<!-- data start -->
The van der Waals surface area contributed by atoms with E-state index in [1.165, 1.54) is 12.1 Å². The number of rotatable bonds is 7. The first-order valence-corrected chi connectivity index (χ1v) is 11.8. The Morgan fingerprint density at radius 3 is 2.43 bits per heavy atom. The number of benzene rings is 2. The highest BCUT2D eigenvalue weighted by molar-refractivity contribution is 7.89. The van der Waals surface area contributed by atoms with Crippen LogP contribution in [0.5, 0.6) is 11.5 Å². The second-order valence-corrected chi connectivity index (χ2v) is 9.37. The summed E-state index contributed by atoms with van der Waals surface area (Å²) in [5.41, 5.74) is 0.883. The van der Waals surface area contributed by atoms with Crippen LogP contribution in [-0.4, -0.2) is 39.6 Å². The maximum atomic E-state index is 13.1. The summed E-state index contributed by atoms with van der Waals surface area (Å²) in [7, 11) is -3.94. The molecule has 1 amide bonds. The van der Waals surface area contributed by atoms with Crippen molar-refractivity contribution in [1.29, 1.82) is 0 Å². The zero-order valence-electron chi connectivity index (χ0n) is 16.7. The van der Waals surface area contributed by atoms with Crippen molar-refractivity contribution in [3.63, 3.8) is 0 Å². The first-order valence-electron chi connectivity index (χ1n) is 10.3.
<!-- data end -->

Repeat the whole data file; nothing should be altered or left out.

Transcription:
The van der Waals surface area contributed by atoms with E-state index in [1.165, 1.54) is 12.1 Å². The number of rotatable bonds is 7. The first-order valence-corrected chi connectivity index (χ1v) is 11.8. The Morgan fingerprint density at radius 3 is 2.43 bits per heavy atom. The number of benzene rings is 2. The highest BCUT2D eigenvalue weighted by molar-refractivity contribution is 7.89. The van der Waals surface area contributed by atoms with Crippen LogP contribution in [0.5, 0.6) is 11.5 Å². The second-order valence-corrected chi connectivity index (χ2v) is 9.37. The summed E-state index contributed by atoms with van der Waals surface area (Å²) in [5.41, 5.74) is 0.883. The van der Waals surface area contributed by atoms with Crippen LogP contribution in [-0.4, -0.2) is 39.6 Å². The maximum atomic E-state index is 13.1. The summed E-state index contributed by atoms with van der Waals surface area (Å²) in [7, 11) is -3.94. The molecule has 1 amide bonds. The van der Waals surface area contributed by atoms with Crippen molar-refractivity contribution in [1.29, 1.82) is 0 Å². The zero-order valence-electron chi connectivity index (χ0n) is 16.7. The van der Waals surface area contributed by atoms with Crippen molar-refractivity contribution in [3.63, 3.8) is 0 Å². The first-order valence-electron chi connectivity index (χ1n) is 10.3.